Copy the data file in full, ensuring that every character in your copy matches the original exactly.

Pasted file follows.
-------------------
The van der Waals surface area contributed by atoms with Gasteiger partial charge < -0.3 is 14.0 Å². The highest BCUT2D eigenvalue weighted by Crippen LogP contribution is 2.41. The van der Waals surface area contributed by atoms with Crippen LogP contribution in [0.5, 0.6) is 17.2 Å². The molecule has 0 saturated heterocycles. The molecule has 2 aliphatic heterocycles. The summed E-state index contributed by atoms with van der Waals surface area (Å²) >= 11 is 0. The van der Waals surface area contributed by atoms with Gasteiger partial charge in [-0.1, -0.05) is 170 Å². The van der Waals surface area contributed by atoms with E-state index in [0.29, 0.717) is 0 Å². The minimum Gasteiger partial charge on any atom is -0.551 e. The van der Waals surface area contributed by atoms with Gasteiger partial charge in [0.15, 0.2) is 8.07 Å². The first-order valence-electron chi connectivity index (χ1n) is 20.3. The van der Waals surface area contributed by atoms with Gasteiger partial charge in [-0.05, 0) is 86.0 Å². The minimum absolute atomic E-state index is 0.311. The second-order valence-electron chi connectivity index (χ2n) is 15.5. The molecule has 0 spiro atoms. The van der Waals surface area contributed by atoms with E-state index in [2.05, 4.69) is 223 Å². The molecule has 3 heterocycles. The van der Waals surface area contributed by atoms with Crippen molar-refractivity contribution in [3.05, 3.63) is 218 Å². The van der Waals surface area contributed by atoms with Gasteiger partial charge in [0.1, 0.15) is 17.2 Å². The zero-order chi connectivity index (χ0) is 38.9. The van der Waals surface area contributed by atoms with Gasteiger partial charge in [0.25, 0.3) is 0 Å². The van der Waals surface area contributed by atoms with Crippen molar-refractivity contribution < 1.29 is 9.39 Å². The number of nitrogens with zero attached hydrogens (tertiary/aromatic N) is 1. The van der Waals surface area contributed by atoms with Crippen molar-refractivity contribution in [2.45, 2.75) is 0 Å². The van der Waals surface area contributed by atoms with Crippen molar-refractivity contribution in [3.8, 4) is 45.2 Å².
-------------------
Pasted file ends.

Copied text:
The van der Waals surface area contributed by atoms with Gasteiger partial charge < -0.3 is 14.0 Å². The highest BCUT2D eigenvalue weighted by Crippen LogP contribution is 2.41. The van der Waals surface area contributed by atoms with Crippen LogP contribution in [0.5, 0.6) is 17.2 Å². The molecule has 0 saturated heterocycles. The molecule has 2 aliphatic heterocycles. The summed E-state index contributed by atoms with van der Waals surface area (Å²) >= 11 is 0. The van der Waals surface area contributed by atoms with Gasteiger partial charge in [-0.1, -0.05) is 170 Å². The van der Waals surface area contributed by atoms with E-state index in [0.29, 0.717) is 0 Å². The minimum Gasteiger partial charge on any atom is -0.551 e. The van der Waals surface area contributed by atoms with Gasteiger partial charge in [0.15, 0.2) is 8.07 Å². The first-order valence-electron chi connectivity index (χ1n) is 20.3. The van der Waals surface area contributed by atoms with Gasteiger partial charge in [-0.05, 0) is 86.0 Å². The minimum absolute atomic E-state index is 0.311. The second-order valence-electron chi connectivity index (χ2n) is 15.5. The molecule has 0 spiro atoms. The van der Waals surface area contributed by atoms with E-state index in [2.05, 4.69) is 223 Å². The molecule has 3 heterocycles. The van der Waals surface area contributed by atoms with Crippen molar-refractivity contribution in [3.05, 3.63) is 218 Å². The van der Waals surface area contributed by atoms with Gasteiger partial charge in [0.1, 0.15) is 17.2 Å². The zero-order chi connectivity index (χ0) is 38.9. The van der Waals surface area contributed by atoms with Gasteiger partial charge in [0.25, 0.3) is 0 Å². The van der Waals surface area contributed by atoms with Crippen molar-refractivity contribution < 1.29 is 9.39 Å². The number of nitrogens with zero attached hydrogens (tertiary/aromatic N) is 1. The van der Waals surface area contributed by atoms with Crippen molar-refractivity contribution in [2.45, 2.75) is 0 Å². The van der Waals surface area contributed by atoms with Crippen molar-refractivity contribution in [3.8, 4) is 45.2 Å².